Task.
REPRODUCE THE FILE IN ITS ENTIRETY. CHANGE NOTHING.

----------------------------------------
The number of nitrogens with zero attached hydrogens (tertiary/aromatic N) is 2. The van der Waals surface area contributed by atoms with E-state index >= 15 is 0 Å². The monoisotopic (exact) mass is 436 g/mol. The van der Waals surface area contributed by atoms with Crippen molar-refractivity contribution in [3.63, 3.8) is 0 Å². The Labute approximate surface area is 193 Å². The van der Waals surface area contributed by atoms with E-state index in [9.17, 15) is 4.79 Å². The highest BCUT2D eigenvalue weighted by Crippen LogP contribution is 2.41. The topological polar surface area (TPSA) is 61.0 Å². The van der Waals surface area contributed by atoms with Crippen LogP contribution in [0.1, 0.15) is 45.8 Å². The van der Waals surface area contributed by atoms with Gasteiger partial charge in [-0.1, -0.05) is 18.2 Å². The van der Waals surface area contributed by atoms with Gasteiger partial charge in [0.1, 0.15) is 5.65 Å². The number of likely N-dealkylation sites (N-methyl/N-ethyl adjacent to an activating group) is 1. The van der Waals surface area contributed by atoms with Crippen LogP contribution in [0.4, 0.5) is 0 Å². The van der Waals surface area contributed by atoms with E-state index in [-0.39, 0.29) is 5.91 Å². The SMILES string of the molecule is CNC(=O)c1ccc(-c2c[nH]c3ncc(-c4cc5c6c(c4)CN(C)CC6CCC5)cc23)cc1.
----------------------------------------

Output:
The number of nitrogens with zero attached hydrogens (tertiary/aromatic N) is 2. The van der Waals surface area contributed by atoms with E-state index >= 15 is 0 Å². The monoisotopic (exact) mass is 436 g/mol. The van der Waals surface area contributed by atoms with Crippen molar-refractivity contribution in [3.63, 3.8) is 0 Å². The Labute approximate surface area is 193 Å². The van der Waals surface area contributed by atoms with E-state index in [9.17, 15) is 4.79 Å². The highest BCUT2D eigenvalue weighted by Crippen LogP contribution is 2.41. The topological polar surface area (TPSA) is 61.0 Å². The van der Waals surface area contributed by atoms with Crippen LogP contribution in [0.1, 0.15) is 45.8 Å². The van der Waals surface area contributed by atoms with Gasteiger partial charge in [-0.1, -0.05) is 18.2 Å². The van der Waals surface area contributed by atoms with Gasteiger partial charge in [0.1, 0.15) is 5.65 Å². The number of likely N-dealkylation sites (N-methyl/N-ethyl adjacent to an activating group) is 1. The van der Waals surface area contributed by atoms with Crippen LogP contribution in [0.4, 0.5) is 0 Å². The van der Waals surface area contributed by atoms with E-state index in [-0.39, 0.29) is 5.91 Å². The SMILES string of the molecule is CNC(=O)c1ccc(-c2c[nH]c3ncc(-c4cc5c6c(c4)CN(C)CC6CCC5)cc23)cc1.